WordPress to be bundled in Jetpack with mission to power 50% of the web

edit: hopefully you recognize this, but this post is an April Fools’ joke.

WordPress just can’t do it on its own. Jetpack makes WordPress great, and without it WordPress is just boring. Jetpack makes WordPress more secure, offers great stats, and everybody recognizes Jetpack when they see all that stuff at the bottom of blog posts.

WordPress will be the 37th Jetpack module added to date. Matt said in a private email to me, “I think this will be our best module since Beautiful Math.”

The inclusion of WordPress as a Jetpack module was inevitable, looking back. I mean, it is larger than WordPress already. Jetpack weights in at 8.4 megabytes, zipped; whereas WordPress is only 6.4 megabytes.

Also, the move allows the transition to Github based development to be more seamless. WordPress has notoriously been developed with SVN and using Trac, whereas Jetpack has been on Github for a while now. With the move to being a WordPress module, it’ll fit right in with the rest of Jetpack’s Github repo.

WordPress.com versus WordPress.org has long been debated as well, and the move to make WordPress.org part of Jetpack finally settles the issue. Now self-hosted installs will be known as Jetpack, and WordPress will represent the awesome cloud power that Automattic brings to the table.

While there was some controversy over the decision to make WordPress a Jetpack module, in the end the leaders of the respective organizations prevailed to make it happen. The CEO of Automattic worked with the co-founder of WordPress directly, mediated by the head of the WordPress Foundation. Matt Mullenweg said the meetings were very productive.

As Matt said at PressNomics, Jetpack is really the only way WordPress can move forward to capture 50% marketshare of the web. This move was the right one, and everybody came together to make it happen.

One remaining issue is that much of the commercial industry around Jetpack will have the legacy WP prefix in their names and domains. But Matt has registered .jetpack has a new TLD, and pending approval, they will be able to rename their companies to fit the new brand for the popular CMS.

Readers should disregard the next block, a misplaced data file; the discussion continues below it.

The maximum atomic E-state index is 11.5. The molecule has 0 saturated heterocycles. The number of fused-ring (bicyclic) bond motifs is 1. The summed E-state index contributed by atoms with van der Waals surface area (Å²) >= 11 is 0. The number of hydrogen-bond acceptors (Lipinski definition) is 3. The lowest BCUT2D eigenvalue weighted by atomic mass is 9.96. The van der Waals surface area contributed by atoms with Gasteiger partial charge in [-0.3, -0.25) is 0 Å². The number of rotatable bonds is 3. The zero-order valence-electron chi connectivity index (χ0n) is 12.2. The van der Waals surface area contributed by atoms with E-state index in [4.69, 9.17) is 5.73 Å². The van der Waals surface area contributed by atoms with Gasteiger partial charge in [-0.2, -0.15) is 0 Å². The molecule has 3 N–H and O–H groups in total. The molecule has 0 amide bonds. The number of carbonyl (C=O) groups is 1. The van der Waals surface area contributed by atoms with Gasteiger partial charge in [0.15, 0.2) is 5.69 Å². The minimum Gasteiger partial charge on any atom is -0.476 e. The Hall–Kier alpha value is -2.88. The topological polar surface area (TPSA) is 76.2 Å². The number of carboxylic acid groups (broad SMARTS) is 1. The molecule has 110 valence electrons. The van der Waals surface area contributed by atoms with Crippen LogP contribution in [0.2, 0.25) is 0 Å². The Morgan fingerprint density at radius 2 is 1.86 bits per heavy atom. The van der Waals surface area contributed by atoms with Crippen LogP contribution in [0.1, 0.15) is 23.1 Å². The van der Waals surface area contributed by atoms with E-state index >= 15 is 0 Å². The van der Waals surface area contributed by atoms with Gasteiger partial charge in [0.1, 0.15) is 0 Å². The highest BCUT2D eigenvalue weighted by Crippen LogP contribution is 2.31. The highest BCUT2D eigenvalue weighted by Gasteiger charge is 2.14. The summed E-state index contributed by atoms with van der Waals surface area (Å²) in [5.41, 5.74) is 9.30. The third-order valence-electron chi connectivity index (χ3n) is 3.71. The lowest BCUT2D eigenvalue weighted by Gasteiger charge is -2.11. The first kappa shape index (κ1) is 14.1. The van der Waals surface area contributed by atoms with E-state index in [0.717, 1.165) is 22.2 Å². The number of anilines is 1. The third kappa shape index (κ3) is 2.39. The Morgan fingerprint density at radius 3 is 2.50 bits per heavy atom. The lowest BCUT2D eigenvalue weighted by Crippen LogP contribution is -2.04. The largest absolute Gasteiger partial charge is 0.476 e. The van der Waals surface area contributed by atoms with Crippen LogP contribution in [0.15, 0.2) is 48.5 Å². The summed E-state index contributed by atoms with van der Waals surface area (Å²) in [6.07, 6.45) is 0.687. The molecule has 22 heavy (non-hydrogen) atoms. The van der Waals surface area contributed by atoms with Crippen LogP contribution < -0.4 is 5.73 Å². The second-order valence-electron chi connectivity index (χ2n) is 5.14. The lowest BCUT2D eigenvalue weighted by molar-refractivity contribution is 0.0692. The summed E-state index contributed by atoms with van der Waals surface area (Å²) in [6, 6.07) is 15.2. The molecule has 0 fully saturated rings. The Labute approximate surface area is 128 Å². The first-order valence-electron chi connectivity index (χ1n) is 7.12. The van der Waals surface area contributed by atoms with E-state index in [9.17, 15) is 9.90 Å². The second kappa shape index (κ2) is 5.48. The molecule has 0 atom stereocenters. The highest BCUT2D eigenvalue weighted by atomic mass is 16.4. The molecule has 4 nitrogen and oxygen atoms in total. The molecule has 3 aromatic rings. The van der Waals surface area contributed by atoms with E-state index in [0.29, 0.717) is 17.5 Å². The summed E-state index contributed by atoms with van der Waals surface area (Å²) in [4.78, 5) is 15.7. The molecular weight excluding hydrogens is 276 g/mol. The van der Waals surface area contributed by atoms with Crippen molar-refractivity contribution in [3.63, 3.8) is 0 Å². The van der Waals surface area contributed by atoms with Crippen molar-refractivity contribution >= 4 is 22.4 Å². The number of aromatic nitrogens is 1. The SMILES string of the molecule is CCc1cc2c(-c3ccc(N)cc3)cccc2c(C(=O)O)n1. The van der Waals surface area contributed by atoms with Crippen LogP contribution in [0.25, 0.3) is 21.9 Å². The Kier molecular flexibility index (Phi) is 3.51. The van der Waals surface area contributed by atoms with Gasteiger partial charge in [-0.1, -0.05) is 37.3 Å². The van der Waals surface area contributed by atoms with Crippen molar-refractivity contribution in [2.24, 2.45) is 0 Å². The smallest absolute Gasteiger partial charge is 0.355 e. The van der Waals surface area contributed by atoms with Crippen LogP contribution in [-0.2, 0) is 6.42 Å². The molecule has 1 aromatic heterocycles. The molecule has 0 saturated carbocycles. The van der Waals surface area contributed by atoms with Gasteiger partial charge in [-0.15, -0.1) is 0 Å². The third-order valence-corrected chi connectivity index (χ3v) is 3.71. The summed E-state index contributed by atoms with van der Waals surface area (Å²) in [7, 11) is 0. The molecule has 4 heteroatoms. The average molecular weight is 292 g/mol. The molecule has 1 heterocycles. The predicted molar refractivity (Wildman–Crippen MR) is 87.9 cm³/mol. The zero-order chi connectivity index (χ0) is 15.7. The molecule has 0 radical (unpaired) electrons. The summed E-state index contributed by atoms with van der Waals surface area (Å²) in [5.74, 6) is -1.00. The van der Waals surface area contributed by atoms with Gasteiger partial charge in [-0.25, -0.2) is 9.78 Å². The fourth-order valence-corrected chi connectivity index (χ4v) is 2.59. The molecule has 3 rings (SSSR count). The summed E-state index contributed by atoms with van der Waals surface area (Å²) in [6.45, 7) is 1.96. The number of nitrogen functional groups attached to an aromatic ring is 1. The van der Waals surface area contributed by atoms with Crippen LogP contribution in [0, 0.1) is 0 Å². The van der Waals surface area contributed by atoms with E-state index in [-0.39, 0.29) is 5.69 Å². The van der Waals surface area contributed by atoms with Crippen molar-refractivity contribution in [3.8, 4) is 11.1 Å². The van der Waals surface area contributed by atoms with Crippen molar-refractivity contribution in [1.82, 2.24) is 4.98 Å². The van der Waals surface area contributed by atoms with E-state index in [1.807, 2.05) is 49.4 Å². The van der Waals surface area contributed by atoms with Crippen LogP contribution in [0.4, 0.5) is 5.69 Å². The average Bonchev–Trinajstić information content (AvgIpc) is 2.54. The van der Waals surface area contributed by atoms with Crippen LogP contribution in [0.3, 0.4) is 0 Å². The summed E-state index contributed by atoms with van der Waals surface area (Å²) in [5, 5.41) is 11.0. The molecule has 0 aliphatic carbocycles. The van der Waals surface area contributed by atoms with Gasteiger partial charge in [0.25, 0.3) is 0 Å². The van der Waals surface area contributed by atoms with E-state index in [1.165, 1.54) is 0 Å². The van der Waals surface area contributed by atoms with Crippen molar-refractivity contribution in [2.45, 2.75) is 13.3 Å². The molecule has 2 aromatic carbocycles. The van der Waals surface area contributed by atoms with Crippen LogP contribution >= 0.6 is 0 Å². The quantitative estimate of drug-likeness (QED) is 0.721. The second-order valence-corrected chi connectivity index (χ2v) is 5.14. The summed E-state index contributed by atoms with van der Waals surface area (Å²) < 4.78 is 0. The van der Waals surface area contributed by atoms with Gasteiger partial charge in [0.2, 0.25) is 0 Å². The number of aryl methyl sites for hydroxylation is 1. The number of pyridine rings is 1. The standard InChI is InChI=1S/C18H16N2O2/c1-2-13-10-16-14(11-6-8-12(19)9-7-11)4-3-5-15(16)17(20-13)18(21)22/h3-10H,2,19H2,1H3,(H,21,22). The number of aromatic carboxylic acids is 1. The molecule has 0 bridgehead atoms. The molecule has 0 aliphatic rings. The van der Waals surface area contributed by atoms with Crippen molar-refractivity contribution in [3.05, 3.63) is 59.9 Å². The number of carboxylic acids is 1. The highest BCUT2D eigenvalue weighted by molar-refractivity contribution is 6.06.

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  1. Matt said to me recently that he felt I would appreciate some of the upcoming changes in JetPack. I guess this is what he was referring to.

    But I think they should include Drupal instead. I hear it’s better.

  2. Damn it, you got me. I started telling our team that we all needed new business cards. This was the first thing I read this morning and I wasn’t quite awake yet. 😛

    Post Status 1: Steven 0

  3. This is my favorite: “The CEO of Automattic worked with the co-founder of WordPress directly, mediated by the head of the WordPress Foundation. Matt Mullenweg said the meetings were very productive.” I also heard that that the blogger from the popular Ma.tt website was there taking photos to document this historic event. 🙂

  4. Well played sir, well played. I LOL’d 🙂

    If we can get Jetpack pre-installed as a plugin within the WordPress module… it’s Jetpacks all the way down (and up!)

  5. Hmmm, looks I’ll be needing a new domain name, how does WinningJetpack.com sound? No ring to it? Thought not… 🙁

    1. Use of the “jetpack” word in the domain name will not be allowed, just like using “wordpress” isn’t, so you’ll have to settle with winningjp.com or something.

  6. Seriously though, what happens if this new JetPack is installed on a legacy version of WordPress?

    It could cause a parallax or an infinite scroll in the space-time continuum.

  7. Well, I can say that I started to use Jetpack on my blog about two weeks ago after an email from Google about my mobile-friendly version.
    Since I installed it, things work much smoother.

  8. Haaaa. No foolin’ though, WordPress does feel like a Jetpack module these days, given the relative size of the two. I’m pretty sure if every WP user activated all their Jetpack modules at once the internet would need a hard reset.

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